reworked in accordance with the CDCCLs. However, once the ALS has 
been revised, future maintenance actions on these components must be 
done in accordance with the CDCCLs.

FAA AD Differences

    Note 3: This AD differs from the MCAI and/or service information 
as follows: No differences.

Other FAA AD Provisions

    (g) The following provisions also apply to this AD:
    (1) Alternative Methods of Compliance (AMOCs): The Manager, New 
York Aircraft Certification Office, ANE-170, FAA, has the authority 
to approve AMOCs for this AD, if requested using the procedures 
found in 14 CFR 39.19. Send information to ATTN: Program Manager, 
Continuing Operational Safety, FAA, New York ACO, 1600 Stewart 
Avenue, Suite 410, Westbury, New York, 11590; telephone 516-228-
7300; fax 516-794-5531. Before using any approved AMOC on any 
airplane to which the AMOC applies, notify your principal 
maintenance inspector (PMI) or principal avionics inspector (PAI), 
as appropriate, or lacking a principal inspector, your local Flight 
Standards District Office. The AMOC approval letter must 
specifically reference this AD.
    (2) Airworthy Product: For any requirement in this AD to obtain 
corrective actions from a manufacturer or other source, use these 
actions if they are FAA-approved. Corrective actions are considered 
FAA-approved if they are approved by the State of Design Authority 
(or their delegated agent). You are required to ensure the product 
is airworthy before it is returned to service.
    (3) Reporting Requirements: For any reporting requirement in 
this AD, under the provisions of the Paperwork Reduction Act (44 
U.S.C. 3501 et seq.), the Office of Management and Budget (OMB) has 
approved the information collection requirements and has assigned 
OMB Control Number 2120-0056.

Related Information

    (h) Refer to MCAI Canadian Airworthiness Directive CF-2008-06, 
dated January 15, 2008, and the service information specified in 
Table 1 of this AD, for related information.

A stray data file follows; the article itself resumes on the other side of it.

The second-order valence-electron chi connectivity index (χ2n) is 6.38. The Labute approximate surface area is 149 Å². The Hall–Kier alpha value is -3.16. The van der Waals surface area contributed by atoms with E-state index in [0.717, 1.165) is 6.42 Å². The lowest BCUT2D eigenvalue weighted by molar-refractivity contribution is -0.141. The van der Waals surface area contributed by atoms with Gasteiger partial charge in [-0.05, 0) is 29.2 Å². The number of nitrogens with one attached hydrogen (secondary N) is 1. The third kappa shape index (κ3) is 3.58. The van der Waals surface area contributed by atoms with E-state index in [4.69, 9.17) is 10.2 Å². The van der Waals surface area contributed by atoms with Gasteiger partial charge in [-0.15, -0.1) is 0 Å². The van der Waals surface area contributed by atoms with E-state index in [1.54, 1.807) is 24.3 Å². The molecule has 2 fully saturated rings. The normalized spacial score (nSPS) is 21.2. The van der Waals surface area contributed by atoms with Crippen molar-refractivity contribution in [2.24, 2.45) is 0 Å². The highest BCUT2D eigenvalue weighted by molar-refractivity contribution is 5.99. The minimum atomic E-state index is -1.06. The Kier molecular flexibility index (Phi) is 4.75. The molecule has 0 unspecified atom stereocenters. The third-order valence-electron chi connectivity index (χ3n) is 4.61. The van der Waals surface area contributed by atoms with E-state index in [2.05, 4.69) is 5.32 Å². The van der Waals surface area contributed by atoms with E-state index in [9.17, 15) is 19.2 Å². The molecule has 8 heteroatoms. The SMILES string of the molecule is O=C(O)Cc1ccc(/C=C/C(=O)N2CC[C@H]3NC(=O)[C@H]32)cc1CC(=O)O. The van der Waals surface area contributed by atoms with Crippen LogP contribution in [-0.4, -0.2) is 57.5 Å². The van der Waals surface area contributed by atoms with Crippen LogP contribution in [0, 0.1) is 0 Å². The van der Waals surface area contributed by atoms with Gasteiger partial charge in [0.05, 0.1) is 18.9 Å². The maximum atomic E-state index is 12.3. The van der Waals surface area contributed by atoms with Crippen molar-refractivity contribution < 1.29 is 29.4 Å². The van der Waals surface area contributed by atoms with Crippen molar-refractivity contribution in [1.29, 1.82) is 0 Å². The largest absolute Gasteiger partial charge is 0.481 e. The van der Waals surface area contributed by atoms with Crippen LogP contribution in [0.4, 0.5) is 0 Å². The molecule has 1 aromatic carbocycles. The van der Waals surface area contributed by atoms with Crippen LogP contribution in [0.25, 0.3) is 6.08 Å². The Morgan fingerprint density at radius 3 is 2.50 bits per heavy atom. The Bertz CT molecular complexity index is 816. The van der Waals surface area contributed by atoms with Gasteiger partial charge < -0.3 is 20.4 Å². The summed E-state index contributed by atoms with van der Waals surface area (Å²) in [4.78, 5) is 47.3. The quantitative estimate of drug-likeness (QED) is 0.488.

Table 1--Related Service Information
------------------------------------------------------------------------
     Dash 8 Q400 (Bombardier) TR--                   Dated--
------------------------------------------------------------------------
ALI-55................................  April 19, 2006.
ALI-56................................  April 19, 2006.
ALI-76................................  January 24, 2008.
------------------------------------------------------------------------

Material Incorporated by Reference

    (i) You must use the service information specified in Table 2 of 
this AD, as applicable, to do the actions required by this AD, 
unless the AD specifies otherwise.

         Table 2--Service Information Incorporated by Reference
------------------------------------------------------------------------
        Dash 8 Q400 (Bombardier) TR--                   Dated--
------------------------------------------------------------------------
ALI-55 to Part 2, ``Airworthiness             April 19, 2006.
 Limitations Items,'' of the Bombardier Dash
 8 Q400 Maintenance Requirements Manual
 (MRM) PSM 1-84-7.
ALI-56 to Part 2, ``Airworthiness             April 19, 2006.
 Limitations Items,'' of the Bombardier Dash
 8 Q400 Maintenance Requirements Manual
 (MRM) PSM 1-84-7.
ALI-76 to Part 2, ``Airworthiness             January 24, 2008.
 Limitations Items,'' of the Bombardier Dash
 8 Q400 Maintenance Requirements Manual
 (MRM) PSM 1-84-7.
------------------------------------------------------------------------

    (1) The Director of the Federal Register approved the 
incorporation by reference of Dash 8 Q400 (Bombardier) TR ALI-76, 
dated January 24, 2008, under 5 U.S.C. 552(a) and 1 CFR part 51.
    (2) The Director of the Federal Register previously approved the 
incorporation by reference of Dash 8 Q400 (Bombardier) TR ALI-55, 
dated April 19, 2006; and Dash 8 Q400 (Bombardier) TR ALI-56, dated 
April 19, 2006; on June 6, 2008 (73 FR 24143, May 2, 2008).
    (3) For service information identified in this AD, contact 
Bombardier, Inc., 400 C[ocirc]te-Vertu Road West, Dorval, 
Qu[eacute]bec H4S 1Y9, Canada; telephone 514-855-5000; fax 514-855-
7401; e-mail thd.qseries@aero.bombardier.com; Internet http://www.bombardier.com.
    (4) You may review copies of the service information at the FAA, 
Transport Airplane Directorate, 1601 Lind Avenue, SW., Renton, 
Washington. For information on the availability of this material at 
the FAA, call 425-227-1221 or 425-227-1152.
    (5) You may also review copies of the service information that 
is incorporated by reference at the National Archives and Records 
Administration (NARA). For information on the availability of this 
material at NARA, call 202-741-6030, or go to: http://
www.archives.gov/federal--register/

[[Page 63598]]

code--of--federal--regulations/ibr--locations.html.

    Issued in Renton, Washington, on November 19, 2009.
Stephen P. Boyd,
Acting Manager, Transport Airplane Directorate, Aircraft Certification 
Service.
[FR Doc. E9-28763 Filed 12-3-09; 8:45 am]
BILLING CODE 4910-13-P